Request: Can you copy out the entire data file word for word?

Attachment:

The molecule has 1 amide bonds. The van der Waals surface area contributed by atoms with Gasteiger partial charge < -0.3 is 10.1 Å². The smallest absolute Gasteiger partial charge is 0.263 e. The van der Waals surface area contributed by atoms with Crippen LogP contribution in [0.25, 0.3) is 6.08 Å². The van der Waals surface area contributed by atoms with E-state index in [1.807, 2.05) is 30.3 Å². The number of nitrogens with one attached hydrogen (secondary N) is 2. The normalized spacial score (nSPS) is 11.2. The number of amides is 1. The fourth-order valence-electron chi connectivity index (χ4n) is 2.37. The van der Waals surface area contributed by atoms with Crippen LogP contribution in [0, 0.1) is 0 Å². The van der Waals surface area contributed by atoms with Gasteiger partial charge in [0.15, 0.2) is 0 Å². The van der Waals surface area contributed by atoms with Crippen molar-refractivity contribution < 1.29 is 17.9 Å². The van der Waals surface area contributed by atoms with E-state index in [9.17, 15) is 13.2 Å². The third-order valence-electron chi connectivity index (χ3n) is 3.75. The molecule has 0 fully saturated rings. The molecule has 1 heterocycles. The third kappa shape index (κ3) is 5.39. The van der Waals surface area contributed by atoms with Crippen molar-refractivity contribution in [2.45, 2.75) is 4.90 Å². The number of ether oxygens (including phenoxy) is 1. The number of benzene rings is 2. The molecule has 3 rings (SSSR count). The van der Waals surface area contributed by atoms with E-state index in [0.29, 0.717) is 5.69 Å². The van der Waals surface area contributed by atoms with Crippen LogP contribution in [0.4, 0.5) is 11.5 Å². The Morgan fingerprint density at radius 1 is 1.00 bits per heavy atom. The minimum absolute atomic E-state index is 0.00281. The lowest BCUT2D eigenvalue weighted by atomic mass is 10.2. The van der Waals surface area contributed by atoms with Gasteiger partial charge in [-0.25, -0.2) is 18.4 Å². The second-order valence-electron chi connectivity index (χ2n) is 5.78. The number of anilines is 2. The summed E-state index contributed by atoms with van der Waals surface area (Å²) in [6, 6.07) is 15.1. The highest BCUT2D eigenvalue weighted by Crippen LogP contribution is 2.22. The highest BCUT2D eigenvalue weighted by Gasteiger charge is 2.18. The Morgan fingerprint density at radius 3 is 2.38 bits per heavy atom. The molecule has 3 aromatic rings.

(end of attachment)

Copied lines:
The molecule has 1 amide bonds. The van der Waals surface area contributed by atoms with Gasteiger partial charge < -0.3 is 10.1 Å². The smallest absolute Gasteiger partial charge is 0.263 e. The van der Waals surface area contributed by atoms with Crippen LogP contribution in [0.25, 0.3) is 6.08 Å². The van der Waals surface area contributed by atoms with E-state index in [1.807, 2.05) is 30.3 Å². The number of nitrogens with one attached hydrogen (secondary N) is 2. The normalized spacial score (nSPS) is 11.2. The number of amides is 1. The fourth-order valence-electron chi connectivity index (χ4n) is 2.37. The van der Waals surface area contributed by atoms with Crippen LogP contribution in [0, 0.1) is 0 Å². The van der Waals surface area contributed by atoms with Gasteiger partial charge in [0.15, 0.2) is 0 Å². The van der Waals surface area contributed by atoms with Crippen molar-refractivity contribution < 1.29 is 17.9 Å². The van der Waals surface area contributed by atoms with E-state index in [9.17, 15) is 13.2 Å². The third-order valence-electron chi connectivity index (χ3n) is 3.75. The molecule has 0 fully saturated rings. The molecule has 1 heterocycles. The third kappa shape index (κ3) is 5.39. The van der Waals surface area contributed by atoms with Crippen molar-refractivity contribution in [2.45, 2.75) is 4.90 Å². The number of ether oxygens (including phenoxy) is 1. The number of benzene rings is 2. The molecule has 3 rings (SSSR count). The van der Waals surface area contributed by atoms with E-state index in [0.29, 0.717) is 5.69 Å². The van der Waals surface area contributed by atoms with Crippen LogP contribution in [0.4, 0.5) is 11.5 Å². The Morgan fingerprint density at radius 1 is 1.00 bits per heavy atom. The minimum absolute atomic E-state index is 0.00281. The lowest BCUT2D eigenvalue weighted by atomic mass is 10.2. The van der Waals surface area contributed by atoms with Gasteiger partial charge in [-0.25, -0.2) is 18.4 Å². The second-order valence-electron chi connectivity index (χ2n) is 5.78. The number of anilines is 2. The summed E-state index contributed by atoms with van der Waals surface area (Å²) in [6, 6.07) is 15.1. The highest BCUT2D eigenvalue weighted by Crippen LogP contribution is 2.22. The highest BCUT2D eigenvalue weighted by Gasteiger charge is 2.18. The Morgan fingerprint density at radius 3 is 2.38 bits per heavy atom. The molecule has 3 aromatic rings.